If the Astros don't play in October for the first time since 2016, they'll have nobody to blame but themselves. With a 2 1/2 game lead in the AL West, the Astros were staring 9 of 12 games against the A's and Royals in the face while Seattle and Texas had much tougher schedules to navigate.
Houston unfathomably lost nine of those 12, and now find themselves with a 0.5 game lead over the Mariners for the final AL Wild Card spot before tonight's game. The Astros will finish with six games on the road. They'll play three against Seattle, who already holds the season tiebreaker, before traveling to Arizona for three against the Diamondbacks. Both opponents are also fighting for their playoff lives.
Even if Houston gets in, they won't have home field advantage, a first round bye, or an advantageous pitching matchup. And if they do miss out, they'll have nowhere to look but the mirror.
Let's look at who or what is to blame for what has gone wrong with the Astros.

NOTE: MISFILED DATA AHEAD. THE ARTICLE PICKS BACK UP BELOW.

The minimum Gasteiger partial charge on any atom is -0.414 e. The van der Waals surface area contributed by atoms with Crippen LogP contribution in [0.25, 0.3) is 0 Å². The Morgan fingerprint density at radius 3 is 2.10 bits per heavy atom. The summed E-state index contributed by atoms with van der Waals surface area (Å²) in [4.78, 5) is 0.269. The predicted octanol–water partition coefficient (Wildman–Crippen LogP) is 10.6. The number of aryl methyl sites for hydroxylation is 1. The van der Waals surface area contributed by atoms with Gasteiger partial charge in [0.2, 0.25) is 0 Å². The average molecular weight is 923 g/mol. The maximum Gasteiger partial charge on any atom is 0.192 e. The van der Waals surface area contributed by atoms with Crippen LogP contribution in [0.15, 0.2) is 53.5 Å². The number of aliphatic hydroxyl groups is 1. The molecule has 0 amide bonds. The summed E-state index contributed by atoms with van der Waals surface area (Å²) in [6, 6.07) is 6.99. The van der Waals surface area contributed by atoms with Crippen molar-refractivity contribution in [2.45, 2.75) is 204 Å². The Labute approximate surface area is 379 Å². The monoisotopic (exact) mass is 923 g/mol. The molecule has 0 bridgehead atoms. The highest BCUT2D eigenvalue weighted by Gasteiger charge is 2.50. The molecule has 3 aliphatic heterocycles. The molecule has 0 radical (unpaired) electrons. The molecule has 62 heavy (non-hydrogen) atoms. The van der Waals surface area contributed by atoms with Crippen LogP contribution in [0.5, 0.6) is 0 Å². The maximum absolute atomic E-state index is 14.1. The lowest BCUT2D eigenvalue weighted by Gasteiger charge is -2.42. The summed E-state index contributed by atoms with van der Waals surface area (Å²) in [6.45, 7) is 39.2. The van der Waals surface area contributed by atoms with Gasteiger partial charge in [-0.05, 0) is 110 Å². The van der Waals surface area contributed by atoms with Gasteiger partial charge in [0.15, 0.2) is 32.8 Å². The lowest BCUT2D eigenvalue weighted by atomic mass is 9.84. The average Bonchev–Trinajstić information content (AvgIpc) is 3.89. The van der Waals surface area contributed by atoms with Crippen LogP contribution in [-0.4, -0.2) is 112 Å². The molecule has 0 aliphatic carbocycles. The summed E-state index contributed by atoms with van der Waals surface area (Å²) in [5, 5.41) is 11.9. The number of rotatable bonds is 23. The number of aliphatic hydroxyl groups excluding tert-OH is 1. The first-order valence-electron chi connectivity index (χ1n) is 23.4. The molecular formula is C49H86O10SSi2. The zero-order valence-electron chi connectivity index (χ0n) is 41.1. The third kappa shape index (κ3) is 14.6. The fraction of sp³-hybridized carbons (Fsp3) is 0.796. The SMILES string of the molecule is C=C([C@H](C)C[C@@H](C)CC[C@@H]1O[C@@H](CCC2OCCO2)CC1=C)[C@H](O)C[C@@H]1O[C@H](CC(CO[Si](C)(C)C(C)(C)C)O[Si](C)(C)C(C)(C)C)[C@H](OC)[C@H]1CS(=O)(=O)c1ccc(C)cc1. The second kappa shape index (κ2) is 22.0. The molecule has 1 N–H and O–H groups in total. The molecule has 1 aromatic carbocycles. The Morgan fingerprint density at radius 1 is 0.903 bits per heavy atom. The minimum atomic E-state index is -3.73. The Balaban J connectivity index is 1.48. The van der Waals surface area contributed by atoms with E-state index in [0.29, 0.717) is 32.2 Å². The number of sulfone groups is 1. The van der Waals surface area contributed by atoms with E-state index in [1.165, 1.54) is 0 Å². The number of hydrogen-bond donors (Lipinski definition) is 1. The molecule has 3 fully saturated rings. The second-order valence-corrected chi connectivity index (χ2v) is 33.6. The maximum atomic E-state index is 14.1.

Let’s be clear; injuries played a role in the Astros struggles this season, but they are not the primary culprit. Compared to much of the MLB, they’ve actually been relatively healthy.
It’s not the amount of games that have hurt Houston, but rather, who has missed them. Jose Altuve missed the first two months of the season. Yordan Alvarez missed multiple stints. Lance McCullers Jr. hasn’t thrown a pitch. Luis Garcia started only six games. And José Urquidy missed three full months.
If the Astros hadn’t missed Altuve for two whole months, and if he and Alvarez had been in the lineup together more, Houston likely squeezes out a couple more wins.
And if McCullers, Garcia and Urquidy were available for more innings, we likely don’t see Cristian Javier, Hunter Brown and J.P. France blow past their career high workloads. Maybe their second half struggles are alleviated.
So yes, injuries played a role in the struggles, but they and the WBC are not solely to blame.